Using the map references in Fred Pippet's notes, it was possible to pinpoint the location of the decoy lights – in farmland, which was in fact nearer to High Usworth Village than to Springwell (Map Reference - NZ301592). This map reference was probably the centre of an extensive site, but we have no record of its size. The aerial photo attached, taken in 1945, shows the locations of the decoy site and control bunker. The uniform markings in the field are probably the remains of the foundations of the lighting system.
The location of the control bunker for the Springwell QL site remained unknown until 2016, when a member of the Society who was examining an aerial photograph of High Usworth, taken in 1964, spotted the entrance. The bunker had been partially buried and grassed over, and was difficult to see, but when the image was enlarged, the blast wall in front of the entrance, and the escape hatch could be seen. The image was compared to photos of other decoy sites, and it was clear that the bunker was built to the same standard design. It was located in a field to the East of High Usworth Village, about 400yards south of the Decoy Site. The bunker is thought to have been demolished in the early 1960s when Stone Cellar Road and the housing estate to the north laid out.
In July 2019 a member of the History Society interviewed Colin McInnes, a Washington resident, who was born in Edith Avenue in Usworth. During the Second World War Colin often stayed with his Grandparents who lived in Bowes Crescent in Springwell, the highest point in the area. He remembered seeing flashes of anti-aircraft guns from their upstairs window as Bombers crossed the coast in the Sunderland area, about eight miles away.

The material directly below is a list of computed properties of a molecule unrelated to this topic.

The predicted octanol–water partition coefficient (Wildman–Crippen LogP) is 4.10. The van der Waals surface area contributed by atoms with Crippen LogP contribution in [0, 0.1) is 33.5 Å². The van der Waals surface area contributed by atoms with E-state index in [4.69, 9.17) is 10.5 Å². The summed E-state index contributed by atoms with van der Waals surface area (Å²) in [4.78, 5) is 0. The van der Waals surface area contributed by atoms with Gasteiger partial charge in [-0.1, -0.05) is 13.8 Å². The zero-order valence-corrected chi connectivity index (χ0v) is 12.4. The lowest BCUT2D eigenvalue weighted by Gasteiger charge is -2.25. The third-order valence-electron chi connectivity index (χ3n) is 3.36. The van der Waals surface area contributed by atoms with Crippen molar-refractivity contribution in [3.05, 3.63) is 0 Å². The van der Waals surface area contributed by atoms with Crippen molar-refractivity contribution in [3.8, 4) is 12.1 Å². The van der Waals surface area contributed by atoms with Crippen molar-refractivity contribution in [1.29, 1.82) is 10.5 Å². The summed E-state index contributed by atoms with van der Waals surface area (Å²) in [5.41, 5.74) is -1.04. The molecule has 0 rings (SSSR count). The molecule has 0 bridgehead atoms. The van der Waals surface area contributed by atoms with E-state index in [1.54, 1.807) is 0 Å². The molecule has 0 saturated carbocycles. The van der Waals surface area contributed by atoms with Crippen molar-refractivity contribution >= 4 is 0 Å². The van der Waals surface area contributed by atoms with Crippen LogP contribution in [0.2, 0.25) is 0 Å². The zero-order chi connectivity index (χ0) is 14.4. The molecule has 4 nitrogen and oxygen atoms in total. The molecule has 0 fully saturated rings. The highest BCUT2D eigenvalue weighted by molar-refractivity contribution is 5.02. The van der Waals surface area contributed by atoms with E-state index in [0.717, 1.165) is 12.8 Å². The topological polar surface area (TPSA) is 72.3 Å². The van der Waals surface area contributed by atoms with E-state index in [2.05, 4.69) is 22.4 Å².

He remembers the night of 7th September 1941 when the Springwell Decoy Site was bombed. The next day he visited the site with a friend to collect shrapnel, as many children did during the War. He was told that horses had been killed in the fields near to the site. Colin could recall seeing the decoy lights from Springwell, but could not remember what they looked like close up, or the extent of the site. He was about eight or nine years old at the time. The War Diary for North East England (https://ne-diary-genuki.uk/index.html) shows that at 22.45 hours on the night of Sunday 7th September 1941, seven high explosive bombs were dropped in fields at Springwell, causing damage to an electric grid. Two horses were killed, and two seriously injured, both of which had to be destroyed. Unexploded bombs were disposed of at nearby Sheddon’s Hill, and at a quarry near Simpson’s Cottage, Wreckenton. The diary also mentions that there was searchlight station at Springwell.
Although decoy sites in some areas of the country proved to be very effective, this is thought to be the only instance of the Springwell Site being bombed. By 1943 the frequency of bombing raids on the UK had decreased dramatically, and in 1944 all sites were closed down. Today there is no trace of the decoy site, now covered by the fairways and trees of the George Washington golf course. The control bunker site is now covered by housing, just south of the George Washington Hotel.